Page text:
Wednesday, April 06, 2005

Computing Appliances versus Configuration Control

As both a CIO and a home user, I have long been frustrated with the trade-off that was required between accepting a computing appliance with limited capability, and the power and complexity of rolling your own.

Often, appliances have been from obscure manufacturers, and tech support is not something that can be counted on. This has led to most people avoiding appliances in favour of the tried and true process of selecting hardware, operating system, building the application, and configuring the parts to work as a whole.

OTOH, non-existant manuals shouldn't be a problem if the appliance is truly plug and play.
There are appliances for spam and virus prevention, firewalls, and web servers. But the first ones to pass the plug and play test were probably NAS appliances. Why go to all the trouble of building a full system when you just need a bunch of disk attached to your network? There are relatively expensive NAS appliances running proprietary operating systems from people like Netapps and EMC, mid-price NAS appliances running Windows from Dell, HP, and IBM, and cheap NAS appliances running various flavours of Linux such as the V-Gear which I reviewed previously.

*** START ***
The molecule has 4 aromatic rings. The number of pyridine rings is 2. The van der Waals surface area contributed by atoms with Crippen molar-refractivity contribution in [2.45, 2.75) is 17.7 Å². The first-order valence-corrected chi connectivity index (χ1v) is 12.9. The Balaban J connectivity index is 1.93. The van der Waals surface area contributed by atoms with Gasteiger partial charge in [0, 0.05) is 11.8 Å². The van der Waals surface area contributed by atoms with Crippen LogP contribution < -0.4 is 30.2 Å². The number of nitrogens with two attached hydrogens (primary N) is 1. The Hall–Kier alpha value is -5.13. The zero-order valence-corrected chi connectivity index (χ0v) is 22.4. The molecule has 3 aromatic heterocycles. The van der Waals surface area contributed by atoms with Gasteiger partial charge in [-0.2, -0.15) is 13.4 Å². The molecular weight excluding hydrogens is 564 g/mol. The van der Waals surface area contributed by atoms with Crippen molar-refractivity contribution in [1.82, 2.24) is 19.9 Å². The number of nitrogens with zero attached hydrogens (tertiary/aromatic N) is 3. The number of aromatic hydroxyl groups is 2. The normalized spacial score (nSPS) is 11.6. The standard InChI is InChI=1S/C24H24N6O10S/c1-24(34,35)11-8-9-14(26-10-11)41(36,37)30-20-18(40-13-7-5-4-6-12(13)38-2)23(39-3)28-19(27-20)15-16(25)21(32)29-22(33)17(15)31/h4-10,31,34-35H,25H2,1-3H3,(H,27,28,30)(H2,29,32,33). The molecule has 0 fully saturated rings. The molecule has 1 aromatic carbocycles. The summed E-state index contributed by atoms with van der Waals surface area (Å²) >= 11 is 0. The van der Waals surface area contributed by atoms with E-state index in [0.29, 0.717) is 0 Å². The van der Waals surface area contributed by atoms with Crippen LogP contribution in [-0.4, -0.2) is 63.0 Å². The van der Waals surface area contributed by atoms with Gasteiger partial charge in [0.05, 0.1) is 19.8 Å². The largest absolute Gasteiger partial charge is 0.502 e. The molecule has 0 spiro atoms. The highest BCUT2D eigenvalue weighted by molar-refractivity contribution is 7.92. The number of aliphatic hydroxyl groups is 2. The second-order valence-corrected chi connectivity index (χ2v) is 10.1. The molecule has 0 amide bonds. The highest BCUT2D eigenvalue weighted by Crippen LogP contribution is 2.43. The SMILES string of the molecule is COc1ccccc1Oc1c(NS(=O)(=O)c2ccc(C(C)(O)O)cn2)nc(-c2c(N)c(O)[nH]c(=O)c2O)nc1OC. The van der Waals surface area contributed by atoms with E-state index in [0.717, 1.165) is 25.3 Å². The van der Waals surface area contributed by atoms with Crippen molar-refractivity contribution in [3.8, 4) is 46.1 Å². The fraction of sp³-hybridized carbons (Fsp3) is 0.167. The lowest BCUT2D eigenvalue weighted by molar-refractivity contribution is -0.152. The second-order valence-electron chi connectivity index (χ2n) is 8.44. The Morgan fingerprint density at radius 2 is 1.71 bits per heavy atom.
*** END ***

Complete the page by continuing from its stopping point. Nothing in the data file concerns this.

The most interesting development has been in the all-in-one box that allows a SOHO user to have a complete computing environment without having to hire an IT team or pay big bucks for hosting. The folks at Axentra have come up with a neat little box that appears to do everything, with minimal initial setup handled through a web browser. The product is called the Net-box SOHO-400.

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